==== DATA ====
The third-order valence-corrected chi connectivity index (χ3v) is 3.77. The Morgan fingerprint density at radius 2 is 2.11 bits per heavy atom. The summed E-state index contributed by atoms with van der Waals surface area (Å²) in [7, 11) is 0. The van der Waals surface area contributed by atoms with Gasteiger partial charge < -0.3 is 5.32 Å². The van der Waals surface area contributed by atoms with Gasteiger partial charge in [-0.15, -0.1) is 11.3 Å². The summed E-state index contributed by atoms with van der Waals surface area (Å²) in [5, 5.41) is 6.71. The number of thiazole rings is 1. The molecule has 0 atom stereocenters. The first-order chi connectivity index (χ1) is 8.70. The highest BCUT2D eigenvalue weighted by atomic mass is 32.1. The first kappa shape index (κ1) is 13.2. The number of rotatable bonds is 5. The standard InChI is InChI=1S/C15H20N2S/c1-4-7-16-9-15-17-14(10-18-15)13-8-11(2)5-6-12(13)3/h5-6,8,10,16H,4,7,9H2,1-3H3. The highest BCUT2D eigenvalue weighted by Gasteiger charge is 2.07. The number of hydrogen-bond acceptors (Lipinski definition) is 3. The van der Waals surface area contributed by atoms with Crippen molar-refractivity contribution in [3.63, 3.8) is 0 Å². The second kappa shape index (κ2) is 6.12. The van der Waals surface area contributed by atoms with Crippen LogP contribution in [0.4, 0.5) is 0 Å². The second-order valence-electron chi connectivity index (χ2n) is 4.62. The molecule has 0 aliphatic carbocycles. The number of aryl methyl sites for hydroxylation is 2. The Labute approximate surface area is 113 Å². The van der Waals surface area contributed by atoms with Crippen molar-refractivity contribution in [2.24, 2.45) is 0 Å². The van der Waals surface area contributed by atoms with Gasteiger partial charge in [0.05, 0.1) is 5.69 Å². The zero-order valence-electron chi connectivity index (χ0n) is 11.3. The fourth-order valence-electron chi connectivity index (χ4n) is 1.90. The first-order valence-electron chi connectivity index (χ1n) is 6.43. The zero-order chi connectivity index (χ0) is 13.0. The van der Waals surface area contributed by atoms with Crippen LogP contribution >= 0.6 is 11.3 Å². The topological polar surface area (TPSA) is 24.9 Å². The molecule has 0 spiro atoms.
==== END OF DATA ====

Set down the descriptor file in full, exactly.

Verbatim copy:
The third-order valence-corrected chi connectivity index (χ3v) is 3.77. The Morgan fingerprint density at radius 2 is 2.11 bits per heavy atom. The summed E-state index contributed by atoms with van der Waals surface area (Å²) in [7, 11) is 0. The van der Waals surface area contributed by atoms with Gasteiger partial charge < -0.3 is 5.32 Å². The van der Waals surface area contributed by atoms with Gasteiger partial charge in [-0.15, -0.1) is 11.3 Å². The summed E-state index contributed by atoms with van der Waals surface area (Å²) in [5, 5.41) is 6.71. The number of thiazole rings is 1. The molecule has 0 atom stereocenters. The first-order chi connectivity index (χ1) is 8.70. The highest BCUT2D eigenvalue weighted by atomic mass is 32.1. The first kappa shape index (κ1) is 13.2. The number of rotatable bonds is 5. The standard InChI is InChI=1S/C15H20N2S/c1-4-7-16-9-15-17-14(10-18-15)13-8-11(2)5-6-12(13)3/h5-6,8,10,16H,4,7,9H2,1-3H3. The highest BCUT2D eigenvalue weighted by Gasteiger charge is 2.07. The number of hydrogen-bond acceptors (Lipinski definition) is 3. The van der Waals surface area contributed by atoms with Crippen molar-refractivity contribution in [3.63, 3.8) is 0 Å². The second kappa shape index (κ2) is 6.12. The van der Waals surface area contributed by atoms with Crippen LogP contribution in [0.4, 0.5) is 0 Å². The second-order valence-electron chi connectivity index (χ2n) is 4.62. The molecule has 0 aliphatic carbocycles. The number of aryl methyl sites for hydroxylation is 2. The Labute approximate surface area is 113 Å². The van der Waals surface area contributed by atoms with Crippen molar-refractivity contribution in [2.24, 2.45) is 0 Å². The van der Waals surface area contributed by atoms with Gasteiger partial charge in [0.05, 0.1) is 5.69 Å². The zero-order valence-electron chi connectivity index (χ0n) is 11.3. The fourth-order valence-electron chi connectivity index (χ4n) is 1.90. The first-order valence-electron chi connectivity index (χ1n) is 6.43. The zero-order chi connectivity index (χ0) is 13.0. The van der Waals surface area contributed by atoms with Crippen LogP contribution >= 0.6 is 11.3 Å². The topological polar surface area (TPSA) is 24.9 Å². The molecule has 0 spiro atoms.